In spite of the tension surrounding the country on a diplomatic level, it's a vibrant and interesting place to discover. The coach took us about an hour to get into Taipei, and we went straight to the Martyr's Shrine, which is a memorial to all those who died in the name of the Republic of China, fighting in the many battles of the Chinese Civil War against the Communists – a war that the Nationalists eventually lost, and caused them to flee to Taiwan, to set up "Free China", here on the island.
Next we went to the excellent National Palace Museum, which houses the enormous Imperial collection from the Forbidden City, that was taken from Beijing before the Communist take-over of the mainland in 1949. Many people put this museum in the Top 4 museums in the world, after the British Museum, the Louvre, and New York's Metropolitan; and it houses a fabulous collection of opulent Chinese treasures. Our guide took us to see what she called "the Museum's Mona Lisa", a perfectly carved Jade Cabbage – it doesn't sound impressive, but when you see the delicate craftsmanship, it is pretty amazing. There's over 650,000 exhibits in the museum, but the highlights for us, were some amazing ivory carvings – the intricacy of the carving was astounding.
After negotiating the busy crowds for 2 hours in the museum, we were ready for lunch. We went to Taipei's most famous hotel, the beautiful Grand Hotel, housed in a fabulously decorated building, for a delicious buffet lunch. Next we went to the imposing tomb of Taiwan's founding father, Chiang Kai Shek. As the man who set up the country (governing from 1949 until his death in 1975), and oversaw Taiwan's remarkable economic growth, CKS (as he's known) occupies a difficult position for many modern Taiwanese, because he was also a military dictator, whose regime carried out a number of human rights abuses during the period of martial law.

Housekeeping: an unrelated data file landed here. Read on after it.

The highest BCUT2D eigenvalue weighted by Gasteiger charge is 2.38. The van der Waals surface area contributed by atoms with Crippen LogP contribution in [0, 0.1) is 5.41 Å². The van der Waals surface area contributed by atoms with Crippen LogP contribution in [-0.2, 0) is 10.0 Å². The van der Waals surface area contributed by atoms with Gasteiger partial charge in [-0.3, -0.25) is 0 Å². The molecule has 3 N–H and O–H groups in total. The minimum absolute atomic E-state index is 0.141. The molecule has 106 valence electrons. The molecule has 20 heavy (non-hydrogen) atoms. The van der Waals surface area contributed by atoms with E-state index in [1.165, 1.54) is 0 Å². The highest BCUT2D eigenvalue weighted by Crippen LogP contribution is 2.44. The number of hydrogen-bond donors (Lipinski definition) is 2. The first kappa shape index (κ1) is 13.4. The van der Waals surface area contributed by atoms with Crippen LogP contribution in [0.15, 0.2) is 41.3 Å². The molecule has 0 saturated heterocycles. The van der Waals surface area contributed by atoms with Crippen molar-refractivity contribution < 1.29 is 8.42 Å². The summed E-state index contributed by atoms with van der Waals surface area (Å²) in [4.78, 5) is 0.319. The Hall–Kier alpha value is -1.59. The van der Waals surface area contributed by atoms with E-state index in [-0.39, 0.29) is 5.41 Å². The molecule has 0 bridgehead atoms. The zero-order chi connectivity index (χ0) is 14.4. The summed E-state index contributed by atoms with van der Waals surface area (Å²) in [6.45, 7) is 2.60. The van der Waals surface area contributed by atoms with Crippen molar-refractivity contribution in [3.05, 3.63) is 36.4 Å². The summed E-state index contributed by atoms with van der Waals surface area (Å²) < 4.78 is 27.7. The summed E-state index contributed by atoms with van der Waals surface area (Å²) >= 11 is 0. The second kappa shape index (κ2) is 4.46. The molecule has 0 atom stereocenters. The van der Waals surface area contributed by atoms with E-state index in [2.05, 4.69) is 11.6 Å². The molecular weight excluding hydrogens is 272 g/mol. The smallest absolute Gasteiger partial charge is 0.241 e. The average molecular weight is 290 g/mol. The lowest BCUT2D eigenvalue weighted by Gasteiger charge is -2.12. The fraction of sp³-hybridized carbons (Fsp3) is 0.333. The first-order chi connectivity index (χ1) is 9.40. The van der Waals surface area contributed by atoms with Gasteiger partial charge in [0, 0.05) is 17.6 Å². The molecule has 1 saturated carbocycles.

That he was the subject of a personality cult, is obvious from the massive size of his Memorial building, and from the sheer size of his seated statue, which beams down on his people with a beneficent grin. Every hour, there's a changing of the guard, in which the deadly serious looking soldiers march slow motion from their posts, and stamp their feet and bang their rifles on the floor loudly in a perfectly choreographed ceremony, before an impressive show of rifle twirling, like the scene from the start of A Few Good Men.
Before we left Taipei, we had a quick stop at the foot of the city's most famous landmark, the towering Taipei 101 Building, which at 101 stories tall, was formerly the tallest building in the world, until the ridiculously tall, 160 storey Burj Dubai stole the title.
The gloss was only slightly taken off an excellent day, when we got back on board and the captain informed us that we were heading into very heavy seas, and should take our sea sickness pills. As someone who normally doesn't handle this very well, strangely enough it hasn't really affected me so far. Famous last words……